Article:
Sensing a then-developing trend in condo insurance claims, New England insurers gradually began introducing the concept of per-unit ice dam deductibles—charges made to individual unit-owners based upon the damage totals for each single unit, not the overall amount for the condo property itself. “What happens with ice dams,” says Gitlin, “sometimes there’s a lot of damage in a particular unit. But, more often than not, it’s a small amount of damage—a stain on a wall or two, a stain on the ceiling. And they may have that same problem in fifty different units. So a number of the more-sophisticated insurance companies are beginning to say they want a $1,000 or $2,500 per-unit deductible. If the damage totaled a small amount, the unit owners would be responsible for that.”

Unlike other external maintenance issues, the insurance implications of ice damming are decidedly murky, often creating insurance claims that involve both the master policy and the individual policies of the unit owners affected. “It depends on how the bylaws of the association read,” says Morrill. “If the association chooses just to insure the common elements, it could be that both policies have to get involved.” And while some states do require associations to carry coverage for individual unit damages, this is not true throughout all of New England.

“At the very least, agents usually try to find out what the master policy deductible is and make sure their insurance carries that amount of coverage A.” And while such coverage levels are hardly foreign to mortgage holders who purchased their condo units in the wake of the housing bubble, unit owners without mortgages may well be underinsured against such damage. In some cases, explains Morrill, they may not be insured for it at all. “It might not be included under a unit owner policy if they don’t have all-risk or open perils,” she says. “I just suggest that people make sure that on their HO6—their condo unit-owner policy—they have open-peril coverage and they buy a certain amount of coverage A. They need to know what the master policy deductible is. That they need to know. Because it’s nice that the association chose to cover my unit—but if they have a $25,000 deductible and the loss is mostly in my unit, that will be an ugly situation!”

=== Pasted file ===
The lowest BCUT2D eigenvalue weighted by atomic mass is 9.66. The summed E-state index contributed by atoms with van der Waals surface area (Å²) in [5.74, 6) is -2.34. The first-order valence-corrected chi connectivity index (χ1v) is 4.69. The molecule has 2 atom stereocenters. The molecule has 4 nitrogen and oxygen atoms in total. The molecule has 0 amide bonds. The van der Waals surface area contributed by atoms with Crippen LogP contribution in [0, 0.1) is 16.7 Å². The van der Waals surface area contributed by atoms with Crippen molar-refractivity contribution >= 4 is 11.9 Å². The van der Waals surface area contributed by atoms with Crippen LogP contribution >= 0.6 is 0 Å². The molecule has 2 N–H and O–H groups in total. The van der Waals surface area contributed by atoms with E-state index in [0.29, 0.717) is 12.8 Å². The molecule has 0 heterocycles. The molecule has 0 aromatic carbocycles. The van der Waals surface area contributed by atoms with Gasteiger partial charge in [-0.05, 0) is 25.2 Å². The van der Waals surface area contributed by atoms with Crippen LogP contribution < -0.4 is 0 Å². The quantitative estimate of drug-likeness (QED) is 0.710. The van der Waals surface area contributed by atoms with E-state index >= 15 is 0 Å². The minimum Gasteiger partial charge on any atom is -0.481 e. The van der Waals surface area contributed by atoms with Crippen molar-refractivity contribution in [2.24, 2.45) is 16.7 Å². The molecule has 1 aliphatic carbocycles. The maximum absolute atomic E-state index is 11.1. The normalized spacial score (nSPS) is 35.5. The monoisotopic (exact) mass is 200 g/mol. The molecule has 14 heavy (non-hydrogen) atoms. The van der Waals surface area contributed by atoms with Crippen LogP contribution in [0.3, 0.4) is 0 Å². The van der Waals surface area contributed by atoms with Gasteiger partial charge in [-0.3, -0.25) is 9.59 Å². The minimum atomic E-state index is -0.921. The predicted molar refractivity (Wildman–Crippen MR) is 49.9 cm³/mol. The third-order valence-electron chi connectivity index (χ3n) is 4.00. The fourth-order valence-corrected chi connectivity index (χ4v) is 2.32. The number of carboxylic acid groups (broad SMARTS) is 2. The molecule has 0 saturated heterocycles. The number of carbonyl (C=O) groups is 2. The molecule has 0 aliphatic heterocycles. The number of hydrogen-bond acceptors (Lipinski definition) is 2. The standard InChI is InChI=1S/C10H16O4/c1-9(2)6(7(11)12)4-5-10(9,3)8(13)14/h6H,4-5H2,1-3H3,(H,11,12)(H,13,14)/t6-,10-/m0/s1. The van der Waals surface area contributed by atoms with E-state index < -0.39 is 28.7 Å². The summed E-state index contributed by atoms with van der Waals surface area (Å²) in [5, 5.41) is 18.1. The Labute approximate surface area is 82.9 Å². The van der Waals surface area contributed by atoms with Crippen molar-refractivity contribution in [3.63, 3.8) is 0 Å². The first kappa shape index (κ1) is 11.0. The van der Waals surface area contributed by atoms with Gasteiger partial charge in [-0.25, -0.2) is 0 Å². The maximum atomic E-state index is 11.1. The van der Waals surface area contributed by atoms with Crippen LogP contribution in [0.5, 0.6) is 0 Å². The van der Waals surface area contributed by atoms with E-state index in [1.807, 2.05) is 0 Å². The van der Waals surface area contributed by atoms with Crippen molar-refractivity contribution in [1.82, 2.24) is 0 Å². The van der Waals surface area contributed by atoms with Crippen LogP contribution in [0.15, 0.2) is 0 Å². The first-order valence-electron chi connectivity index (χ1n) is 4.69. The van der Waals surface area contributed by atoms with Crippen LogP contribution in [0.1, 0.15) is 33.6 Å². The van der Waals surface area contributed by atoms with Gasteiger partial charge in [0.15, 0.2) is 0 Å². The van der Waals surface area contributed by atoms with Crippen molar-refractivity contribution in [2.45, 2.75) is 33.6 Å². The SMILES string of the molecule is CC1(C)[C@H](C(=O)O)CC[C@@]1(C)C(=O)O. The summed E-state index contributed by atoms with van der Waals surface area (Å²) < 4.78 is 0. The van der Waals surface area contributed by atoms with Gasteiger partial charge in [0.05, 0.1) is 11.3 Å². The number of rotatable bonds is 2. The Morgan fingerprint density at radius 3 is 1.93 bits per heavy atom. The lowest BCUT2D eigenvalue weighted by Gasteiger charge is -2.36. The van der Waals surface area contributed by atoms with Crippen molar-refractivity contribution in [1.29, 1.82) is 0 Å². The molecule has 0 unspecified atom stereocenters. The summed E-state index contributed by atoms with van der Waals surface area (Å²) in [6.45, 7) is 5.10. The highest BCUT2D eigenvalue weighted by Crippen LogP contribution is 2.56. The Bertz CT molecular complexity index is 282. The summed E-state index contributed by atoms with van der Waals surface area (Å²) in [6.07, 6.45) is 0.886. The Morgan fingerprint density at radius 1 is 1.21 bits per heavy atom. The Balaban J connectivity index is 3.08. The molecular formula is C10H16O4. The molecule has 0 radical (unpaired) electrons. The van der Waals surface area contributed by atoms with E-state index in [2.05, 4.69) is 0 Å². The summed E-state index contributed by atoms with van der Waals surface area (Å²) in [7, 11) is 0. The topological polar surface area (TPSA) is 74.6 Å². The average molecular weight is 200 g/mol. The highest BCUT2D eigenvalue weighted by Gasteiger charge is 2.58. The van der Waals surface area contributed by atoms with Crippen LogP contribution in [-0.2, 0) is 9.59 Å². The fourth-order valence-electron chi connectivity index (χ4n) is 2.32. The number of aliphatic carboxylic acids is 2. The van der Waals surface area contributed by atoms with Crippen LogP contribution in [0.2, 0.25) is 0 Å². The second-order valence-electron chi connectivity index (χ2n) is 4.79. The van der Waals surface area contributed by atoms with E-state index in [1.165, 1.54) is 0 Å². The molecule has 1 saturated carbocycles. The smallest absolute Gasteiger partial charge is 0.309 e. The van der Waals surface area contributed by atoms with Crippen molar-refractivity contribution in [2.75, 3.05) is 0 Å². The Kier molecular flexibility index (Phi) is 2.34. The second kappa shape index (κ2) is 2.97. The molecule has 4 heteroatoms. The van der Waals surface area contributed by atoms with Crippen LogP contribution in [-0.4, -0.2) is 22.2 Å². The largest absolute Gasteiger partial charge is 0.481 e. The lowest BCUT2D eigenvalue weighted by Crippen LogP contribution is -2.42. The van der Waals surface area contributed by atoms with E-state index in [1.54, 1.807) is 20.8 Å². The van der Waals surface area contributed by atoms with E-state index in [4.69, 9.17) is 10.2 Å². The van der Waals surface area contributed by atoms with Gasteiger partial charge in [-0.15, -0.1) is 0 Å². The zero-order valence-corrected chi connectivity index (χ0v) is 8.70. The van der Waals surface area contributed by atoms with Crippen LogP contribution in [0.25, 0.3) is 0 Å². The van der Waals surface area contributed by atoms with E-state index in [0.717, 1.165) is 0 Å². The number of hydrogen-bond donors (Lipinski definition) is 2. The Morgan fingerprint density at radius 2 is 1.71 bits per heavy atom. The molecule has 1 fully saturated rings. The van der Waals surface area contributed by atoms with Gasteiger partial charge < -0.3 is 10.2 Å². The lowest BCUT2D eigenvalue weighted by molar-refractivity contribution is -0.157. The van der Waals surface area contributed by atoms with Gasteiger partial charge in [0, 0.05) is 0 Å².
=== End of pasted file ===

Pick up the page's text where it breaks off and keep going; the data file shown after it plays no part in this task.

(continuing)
Considering the complicated and potentially-contentious insurance implications of ice dam-related leaks, the importance of preventing ice damming can hardly be overstated. “In a perfect world, a property manager would be inspecting his buildings on a daily basis,” says Noblin. “If that perfect storm exists, after the first couple of days, the property manager looks up and sees this consistent line of ice running across the front of the building [that] has liquid water behind it. That water is coming up against a shingled roof. And, at getting under shingles, liquid water does not have a problem.”